Learning from the Gang: are there lessons for Latin America from East Asia?

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The East Asian "Gang of Four', Hong Kong, Singapore, South Korea and Taiwan, have in recent years been held up as a model of development for Latin America. Attempts have been made to draw lessons for the Latin American countries. In view of the superior economic performance of the East Asian countries, particularly in the 1980s, in terms of growth of GDP, industrial output and manufactured exports, employment, income distribution, inflation and debt servicing problems, it is not surprising that attempts have been made to draw such lessons. The argument of this paper is that many of the lessons which have been drawn are false lessons, because they have been based on a number of myths concerning the East Asian NICs. In the next section, the main policies which have been recommended in Latin America in order to emulate the East Asian NICs are briefly discussed. In section 3 some arguments which suggest that the experience of the East Asian NICs is irrelevant for Latin America are considered. In the main part of the paper (section 4), the policies identified in section 2 are subject to critical scrutiny to show that they do not correspond to the reality of the East Asian experience. Finally, the concluding section considers whether there are any alternative lessons to be drawn for Latin America.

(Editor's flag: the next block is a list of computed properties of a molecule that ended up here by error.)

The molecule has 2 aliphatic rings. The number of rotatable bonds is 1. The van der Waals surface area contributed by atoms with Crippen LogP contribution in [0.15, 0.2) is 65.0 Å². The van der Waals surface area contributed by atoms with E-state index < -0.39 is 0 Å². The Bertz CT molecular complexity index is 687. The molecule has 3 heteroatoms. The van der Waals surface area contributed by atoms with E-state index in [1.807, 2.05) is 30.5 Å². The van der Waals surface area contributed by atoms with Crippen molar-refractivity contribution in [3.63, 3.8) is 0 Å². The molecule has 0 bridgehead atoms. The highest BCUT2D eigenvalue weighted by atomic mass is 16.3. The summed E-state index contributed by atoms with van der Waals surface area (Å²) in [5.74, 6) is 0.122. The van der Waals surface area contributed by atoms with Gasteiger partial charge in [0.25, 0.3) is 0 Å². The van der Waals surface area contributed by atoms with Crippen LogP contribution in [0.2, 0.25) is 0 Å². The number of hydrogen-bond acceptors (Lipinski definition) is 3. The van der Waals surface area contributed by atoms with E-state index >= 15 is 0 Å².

Original languageEnglish
Pages (from-to)37-54
JournalBulletin of Latin American Research
Issue number1
Publication statusPublished - 1991

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